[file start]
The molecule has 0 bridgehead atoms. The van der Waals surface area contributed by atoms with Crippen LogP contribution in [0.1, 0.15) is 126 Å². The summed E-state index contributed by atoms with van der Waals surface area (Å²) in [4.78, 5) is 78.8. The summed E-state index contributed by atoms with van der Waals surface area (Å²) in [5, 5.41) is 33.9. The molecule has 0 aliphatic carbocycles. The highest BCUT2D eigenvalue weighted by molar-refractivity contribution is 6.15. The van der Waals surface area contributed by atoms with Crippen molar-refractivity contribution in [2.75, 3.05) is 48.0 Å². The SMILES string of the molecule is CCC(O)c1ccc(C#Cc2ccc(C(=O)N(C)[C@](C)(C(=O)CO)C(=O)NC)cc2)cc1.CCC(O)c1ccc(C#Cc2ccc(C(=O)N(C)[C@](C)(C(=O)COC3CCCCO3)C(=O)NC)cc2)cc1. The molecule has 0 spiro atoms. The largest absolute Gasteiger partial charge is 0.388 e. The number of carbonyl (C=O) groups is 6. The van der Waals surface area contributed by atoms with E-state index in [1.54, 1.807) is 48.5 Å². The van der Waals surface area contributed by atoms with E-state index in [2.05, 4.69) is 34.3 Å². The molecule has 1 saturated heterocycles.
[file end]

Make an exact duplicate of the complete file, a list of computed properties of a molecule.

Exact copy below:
The molecule has 0 bridgehead atoms. The van der Waals surface area contributed by atoms with Crippen LogP contribution in [0.1, 0.15) is 126 Å². The summed E-state index contributed by atoms with van der Waals surface area (Å²) in [4.78, 5) is 78.8. The summed E-state index contributed by atoms with van der Waals surface area (Å²) in [5, 5.41) is 33.9. The molecule has 0 aliphatic carbocycles. The highest BCUT2D eigenvalue weighted by molar-refractivity contribution is 6.15. The van der Waals surface area contributed by atoms with Crippen molar-refractivity contribution in [2.75, 3.05) is 48.0 Å². The SMILES string of the molecule is CCC(O)c1ccc(C#Cc2ccc(C(=O)N(C)[C@](C)(C(=O)CO)C(=O)NC)cc2)cc1.CCC(O)c1ccc(C#Cc2ccc(C(=O)N(C)[C@](C)(C(=O)COC3CCCCO3)C(=O)NC)cc2)cc1. The molecule has 0 spiro atoms. The largest absolute Gasteiger partial charge is 0.388 e. The number of carbonyl (C=O) groups is 6. The van der Waals surface area contributed by atoms with E-state index in [1.54, 1.807) is 48.5 Å². The van der Waals surface area contributed by atoms with E-state index in [2.05, 4.69) is 34.3 Å². The molecule has 1 saturated heterocycles.